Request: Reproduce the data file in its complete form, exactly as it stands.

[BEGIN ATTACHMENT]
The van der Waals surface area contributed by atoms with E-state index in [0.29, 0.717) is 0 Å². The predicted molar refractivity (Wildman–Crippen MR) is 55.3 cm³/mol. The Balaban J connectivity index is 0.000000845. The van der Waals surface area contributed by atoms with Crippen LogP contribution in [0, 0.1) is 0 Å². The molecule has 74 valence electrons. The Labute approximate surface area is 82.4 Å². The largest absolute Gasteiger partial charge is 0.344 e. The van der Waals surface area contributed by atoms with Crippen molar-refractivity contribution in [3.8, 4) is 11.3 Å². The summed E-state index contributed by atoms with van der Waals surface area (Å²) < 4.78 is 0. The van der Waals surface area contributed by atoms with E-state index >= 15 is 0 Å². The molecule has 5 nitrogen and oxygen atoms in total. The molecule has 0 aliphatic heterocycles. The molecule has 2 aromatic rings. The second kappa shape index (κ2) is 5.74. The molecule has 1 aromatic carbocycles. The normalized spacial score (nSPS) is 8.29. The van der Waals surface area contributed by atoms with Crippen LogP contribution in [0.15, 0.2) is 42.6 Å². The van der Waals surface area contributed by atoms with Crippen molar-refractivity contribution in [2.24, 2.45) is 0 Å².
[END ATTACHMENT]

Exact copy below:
The van der Waals surface area contributed by atoms with E-state index in [0.29, 0.717) is 0 Å². The predicted molar refractivity (Wildman–Crippen MR) is 55.3 cm³/mol. The Balaban J connectivity index is 0.000000845. The van der Waals surface area contributed by atoms with Crippen LogP contribution in [0, 0.1) is 0 Å². The molecule has 74 valence electrons. The Labute approximate surface area is 82.4 Å². The largest absolute Gasteiger partial charge is 0.344 e. The van der Waals surface area contributed by atoms with Crippen molar-refractivity contribution in [3.8, 4) is 11.3 Å². The summed E-state index contributed by atoms with van der Waals surface area (Å²) < 4.78 is 0. The van der Waals surface area contributed by atoms with E-state index >= 15 is 0 Å². The molecule has 5 nitrogen and oxygen atoms in total. The molecule has 0 aliphatic heterocycles. The molecule has 2 aromatic rings. The second kappa shape index (κ2) is 5.74. The molecule has 1 aromatic carbocycles. The normalized spacial score (nSPS) is 8.29. The van der Waals surface area contributed by atoms with Crippen LogP contribution in [0.15, 0.2) is 42.6 Å². The van der Waals surface area contributed by atoms with Crippen molar-refractivity contribution in [2.24, 2.45) is 0 Å².